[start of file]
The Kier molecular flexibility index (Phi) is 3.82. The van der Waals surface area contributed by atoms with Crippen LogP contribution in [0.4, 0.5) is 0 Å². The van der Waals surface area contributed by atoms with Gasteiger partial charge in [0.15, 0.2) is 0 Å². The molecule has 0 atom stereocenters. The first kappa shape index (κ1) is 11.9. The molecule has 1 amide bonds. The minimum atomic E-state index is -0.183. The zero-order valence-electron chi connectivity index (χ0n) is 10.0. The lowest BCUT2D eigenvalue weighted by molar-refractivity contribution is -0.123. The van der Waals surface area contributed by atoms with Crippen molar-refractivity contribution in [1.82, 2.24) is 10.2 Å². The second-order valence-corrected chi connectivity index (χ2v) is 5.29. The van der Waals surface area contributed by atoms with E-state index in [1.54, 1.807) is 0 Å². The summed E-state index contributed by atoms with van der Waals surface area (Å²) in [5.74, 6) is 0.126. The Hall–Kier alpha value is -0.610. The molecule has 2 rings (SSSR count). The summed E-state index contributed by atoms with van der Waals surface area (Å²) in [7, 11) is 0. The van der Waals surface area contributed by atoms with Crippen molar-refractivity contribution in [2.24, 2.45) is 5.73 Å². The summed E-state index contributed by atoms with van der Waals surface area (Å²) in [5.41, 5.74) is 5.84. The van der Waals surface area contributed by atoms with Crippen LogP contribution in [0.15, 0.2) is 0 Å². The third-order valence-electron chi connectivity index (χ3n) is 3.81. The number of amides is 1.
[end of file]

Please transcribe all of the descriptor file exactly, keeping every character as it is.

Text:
The Kier molecular flexibility index (Phi) is 3.82. The van der Waals surface area contributed by atoms with Crippen LogP contribution in [0.4, 0.5) is 0 Å². The van der Waals surface area contributed by atoms with Gasteiger partial charge in [0.15, 0.2) is 0 Å². The molecule has 0 atom stereocenters. The first kappa shape index (κ1) is 11.9. The molecule has 1 amide bonds. The minimum atomic E-state index is -0.183. The zero-order valence-electron chi connectivity index (χ0n) is 10.0. The lowest BCUT2D eigenvalue weighted by molar-refractivity contribution is -0.123. The van der Waals surface area contributed by atoms with Crippen molar-refractivity contribution in [1.82, 2.24) is 10.2 Å². The second-order valence-corrected chi connectivity index (χ2v) is 5.29. The van der Waals surface area contributed by atoms with E-state index in [1.54, 1.807) is 0 Å². The summed E-state index contributed by atoms with van der Waals surface area (Å²) in [5.74, 6) is 0.126. The Hall–Kier alpha value is -0.610. The molecule has 2 rings (SSSR count). The summed E-state index contributed by atoms with van der Waals surface area (Å²) in [7, 11) is 0. The van der Waals surface area contributed by atoms with Crippen molar-refractivity contribution in [2.24, 2.45) is 5.73 Å². The summed E-state index contributed by atoms with van der Waals surface area (Å²) in [5.41, 5.74) is 5.84. The van der Waals surface area contributed by atoms with Crippen LogP contribution in [0.15, 0.2) is 0 Å². The third-order valence-electron chi connectivity index (χ3n) is 3.81. The number of amides is 1.